Bollig ended up playing more those last 10 games than Michael Frolik, who Q completely soured on that year. Fro only played 63 games that year, and I don’t really recall him having any significant injury. He was just scratched that much. He came back to save himself in the playoffs, of course, because that was his thing.

Stan’s attempt to solve the 2C hole with Brendan Morrison or Ryan Johnson didn’t work at all, and the Hawks bit it to a Phoenix team with four centers and a pretty nuclear power play that series. Boy that sounds familiar.

And this is where the Q-to-Montreal rumors started. They weren’t around all that long, but it was definitely known in league circles that Marc Bergevin wanted to ask to bring Q to the Habs after being installed as GM, and Q wasn’t exactly hesitant to go.

While I don’t have moles in the organization, what I was told then (and take this with heavy grains of salt) by people with some knowledge of the inner workings is that after the exit to the Coyotes, a lot of players wanted Mike Kitchen launched. Understandable, as he’s a moron. Stan was all ready to pull that trigger, but McD stepped in to make for a clear line of responsibility. President hires the GM, GM hires the coach, coach gets to hire his assistants. So Q fired the players’ guy in Mike Haviland and installed another one of his cronies in Jamie Kompon. If this is all true, and I don’t know that it is, I don’t exactly know how it affects the relationship, I just know it couldn’t have helped it.

The extended summer of 2012 (thanks to the lockout) saw Stan not panic. With the acquisition of Oduya and the growth of Leddy the defense was pretty much settled. He added Sheldon Brookbank, probably for more of that toughness that Q loves, and Michal Rozsival. The only forward additions was basically Brandon Saad, and Carcillo had to get hurt in the opener to even get Saad into the lineup. Andrew Shaw started the year with the Hawks after coming up for the second half of the previous season and winning Q’s heart.

The only midseason acquisition last season was Michal Handzus, and at the time we thought it was only to shore up the 4th line and give the Hawks someone else who could win a draw (at the time they only had Toews). Q plugged him into the top six, and it came up trumps when the whiff of a Cup put a few more miles in the legs of Zus.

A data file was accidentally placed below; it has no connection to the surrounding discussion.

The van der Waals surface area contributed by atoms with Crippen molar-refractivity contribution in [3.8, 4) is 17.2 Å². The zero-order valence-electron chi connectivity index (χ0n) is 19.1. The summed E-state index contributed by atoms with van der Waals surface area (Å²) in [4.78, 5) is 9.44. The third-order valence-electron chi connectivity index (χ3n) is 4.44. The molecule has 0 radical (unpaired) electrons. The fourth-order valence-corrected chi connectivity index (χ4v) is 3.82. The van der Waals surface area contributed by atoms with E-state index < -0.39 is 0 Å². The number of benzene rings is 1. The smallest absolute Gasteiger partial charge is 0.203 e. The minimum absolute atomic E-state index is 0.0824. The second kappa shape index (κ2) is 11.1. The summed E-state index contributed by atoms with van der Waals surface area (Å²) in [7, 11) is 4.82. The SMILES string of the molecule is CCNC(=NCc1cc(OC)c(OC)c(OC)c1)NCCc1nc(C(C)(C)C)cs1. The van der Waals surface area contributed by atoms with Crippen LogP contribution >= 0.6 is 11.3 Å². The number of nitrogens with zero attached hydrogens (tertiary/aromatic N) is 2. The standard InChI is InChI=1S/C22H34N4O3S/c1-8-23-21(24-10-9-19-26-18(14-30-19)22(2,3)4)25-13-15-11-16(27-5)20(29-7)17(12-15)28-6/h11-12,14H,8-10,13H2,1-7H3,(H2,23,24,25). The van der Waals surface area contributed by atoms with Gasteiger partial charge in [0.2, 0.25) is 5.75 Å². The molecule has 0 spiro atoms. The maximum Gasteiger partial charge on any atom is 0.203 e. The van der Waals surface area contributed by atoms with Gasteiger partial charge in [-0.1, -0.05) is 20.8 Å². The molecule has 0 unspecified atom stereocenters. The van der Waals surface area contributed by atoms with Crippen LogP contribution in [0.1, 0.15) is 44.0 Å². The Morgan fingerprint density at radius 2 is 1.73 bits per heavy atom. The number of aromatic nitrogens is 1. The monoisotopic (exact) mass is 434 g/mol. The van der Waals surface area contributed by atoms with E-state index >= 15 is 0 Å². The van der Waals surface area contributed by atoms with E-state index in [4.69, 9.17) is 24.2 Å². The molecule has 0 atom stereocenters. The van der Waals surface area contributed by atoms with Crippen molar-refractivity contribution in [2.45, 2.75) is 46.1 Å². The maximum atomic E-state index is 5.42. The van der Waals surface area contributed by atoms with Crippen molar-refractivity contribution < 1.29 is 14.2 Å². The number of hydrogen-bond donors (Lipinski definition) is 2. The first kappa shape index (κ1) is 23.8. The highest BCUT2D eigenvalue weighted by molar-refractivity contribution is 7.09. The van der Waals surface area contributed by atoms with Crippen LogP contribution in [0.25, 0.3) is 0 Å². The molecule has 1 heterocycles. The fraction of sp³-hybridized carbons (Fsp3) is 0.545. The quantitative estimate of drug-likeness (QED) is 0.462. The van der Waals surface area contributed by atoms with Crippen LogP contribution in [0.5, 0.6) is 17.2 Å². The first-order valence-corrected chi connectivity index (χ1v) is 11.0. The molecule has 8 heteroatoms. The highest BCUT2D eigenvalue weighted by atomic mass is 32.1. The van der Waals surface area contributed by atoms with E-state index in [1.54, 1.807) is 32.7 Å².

I can only assume that continually pulling an Ace in 2013 emboldened Q to think he could get away with anything, and that he had solidified his place with the higher-ups and couldn’t be challenged. Because it’s this summer and season where things have gone slightly haywire between coach and GM. We’ve covered that at length this season, so there’s no need to go through it again now.

It’s strange, because both tend to see the game and how the Hawks should play in the same way. Both want to play a fast possession game, and Stan’s drafts (though maybe not his signings) have reflected that. But Q has opted for the slower and less skilled options all year here. And the only kid that has consistently played this year was a Dale Tallon pick.

But both are entrenched. Stan was groomed for this post by his Dad, who was something of an oracle for McDonough and Wirtz when they took over. But so is Q. And Scotty Bowman isn’t as heavily involved these days, partially due to health concerns. So when McD and Wirtz are to decide on their own, they’ll look at a coach who brought them two Cups and a GM who’s done it still with mostly a core he inherited. That doesn’t look too good for Stan.

But it’s something that has got to be smoothed out, or at the very least Stan has to assert himself and shape this roster how he wants it exactly. But then there’s no guarantee that Q won’t break it to prove he’s smarter.